US Colonel and Major killed in Kabul

#2
You know, if Afghans focused on self-improvement, rather than pious destitution, they might get somewhere in the world.

RIP.
 

ehwhat

Old-Salt
Book Reviewer
#4
Because they were inattentive and poorly trained. Apparently, the Korans were inadvertently part of a clean up effort. The soldiers doing the work were unaware of the problem until it was pointed out to them by locals. By then the damage had been done.

One might think that given the issue has arisen on several other occasions that there would have been specific training to avoid a repetition. Unfortunately for all concerned this was not the case.

Local tradition has it that any member of the group that committed a serious violation may be held accountable, whether they were directly responsible or not. While we may be appalled by the response, many of the locals see it as an acceptable one.

Now, in fine journalistic fashion the killing of the officers and the Korans being desecrated are being presented as linked. This isn't actually clear. The killings may be quite separate.
 
#5
Now, in fine journalistic fashion the killing of the officers and the Korans being desecrated are being presented as linked. This isn't actually clear. The killings may be quite separate.
Weren't the shooter and the victims in an argument about the burning prior to the event?
 
#6
Where does it say they were a Colonel and a Major? I didn't see/hear any specific ranks.
 
#7
They accidentaly burnt a Koran,
it was an accident, so maybe a small apology. Nothing else.

These muslims are just ****ing spacked up jhadwankershits.
 
#8
Because they were inattentive and poorly trained. Apparently, the Korans were inadvertently part of a clean up effort. The soldiers doing the work were unaware of the problem until it was pointed out to them by locals. By then the damage had been done.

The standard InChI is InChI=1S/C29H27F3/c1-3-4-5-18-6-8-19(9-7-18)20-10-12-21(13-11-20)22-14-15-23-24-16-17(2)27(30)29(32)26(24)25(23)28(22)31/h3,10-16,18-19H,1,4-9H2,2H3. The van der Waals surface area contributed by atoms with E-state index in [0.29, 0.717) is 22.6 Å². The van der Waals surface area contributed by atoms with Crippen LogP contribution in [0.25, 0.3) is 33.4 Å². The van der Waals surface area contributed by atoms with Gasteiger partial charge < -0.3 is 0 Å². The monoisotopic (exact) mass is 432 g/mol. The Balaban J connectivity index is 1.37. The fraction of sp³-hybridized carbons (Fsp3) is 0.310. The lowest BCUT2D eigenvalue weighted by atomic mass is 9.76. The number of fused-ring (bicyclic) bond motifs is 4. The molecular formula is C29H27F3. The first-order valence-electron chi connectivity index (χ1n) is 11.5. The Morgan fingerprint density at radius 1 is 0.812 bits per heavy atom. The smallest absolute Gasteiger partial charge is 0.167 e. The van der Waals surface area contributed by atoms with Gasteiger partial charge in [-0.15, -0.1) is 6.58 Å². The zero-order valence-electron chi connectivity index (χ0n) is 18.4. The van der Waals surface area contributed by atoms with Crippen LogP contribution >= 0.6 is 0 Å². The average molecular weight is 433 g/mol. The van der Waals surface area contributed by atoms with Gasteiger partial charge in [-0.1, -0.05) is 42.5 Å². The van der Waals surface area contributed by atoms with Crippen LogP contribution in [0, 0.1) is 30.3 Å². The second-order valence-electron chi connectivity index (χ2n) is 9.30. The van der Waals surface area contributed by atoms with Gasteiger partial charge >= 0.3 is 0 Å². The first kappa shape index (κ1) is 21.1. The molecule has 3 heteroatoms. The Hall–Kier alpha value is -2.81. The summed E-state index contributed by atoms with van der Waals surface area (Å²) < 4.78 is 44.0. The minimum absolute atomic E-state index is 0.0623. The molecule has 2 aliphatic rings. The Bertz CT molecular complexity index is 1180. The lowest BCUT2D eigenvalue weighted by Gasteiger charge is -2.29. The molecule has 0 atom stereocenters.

One might think that given the issue has arisen on several other occasions that there would have been specific training to avoid a repetition. Unfortunately for all concerned this was not the case.

Local tradition has it that any member of the group that committed a serious violation may be held accountable, whether they were directly responsible or not. While we may be appalled by the response, many of the locals see it as an acceptable one.

Now, in fine journalistic fashion the killing of the officers and the Korans being desecrated are being presented as linked. This isn't actually clear. The killings may be quite separate.
I'm a stranger to religion (as in 'I don't believe')

Many (most?) Afghans are believers - in a way that most UK churchgoers aren't, and don't 'get'.

This could be a 'Bloody Sunday' moment for the campaign in AFG: a critical setback; an event which blows away most of what little hard-earned credibility has been earned by the Coalition so far.

Given the tight timeline for UK/US drawdown, I'd say this is serious cause for concern.
 
#10
#12
I'm firmly of the view that the vast majority of Afghans just want to earn a bit of money, buy food for their families, send their kids to school and get on with life.

They might not like ISAF because they 'bring trouble' and most of them hate the Taliban with a passion because they're nothing more than a Jihadist, Pakistani Mafia.

There are very, very few "savages" in Afghanistan.
 
#13
Explain why? That's the outrage that perpetuates this very circle!
Because the desecration of war graves in a city where British policy prevented a massacre less than a year ago is NOT a proportionate or civilised response to what happened.
 
#14
T

Tinman74

Guest
#15
Because the desecration of war graves in a city where British policy prevented a massacre less than a year ago is NOT a proportionate or civilised response to what happened.
Only the dead have seen the end of war.

The desecration whilst sad, happens here, I do believe you would be the first one on the bus!
 
#16
I'm firmly of the view that the vast majority of Afghans just want to earn a bit of money, buy food for their families, send their kids to school and get on with life.

They might not like ISAF because they 'bring trouble' and most of them hate the Taliban with a passion because they're nothing more than a Jihadist, Pakistani Mafia.

There are very, very few "savages" in Afghanistan.
That's my experience as well, but now it's time to give up on the joint (and seal the borders)
 
#20
I could be wrong, but I believe he's accusing you of being an Outrage Bus Passenger.

For what it's worth, I agree with your statement about proportionality.

Thanks for the clarification but I still think he's talking bollocks.
 

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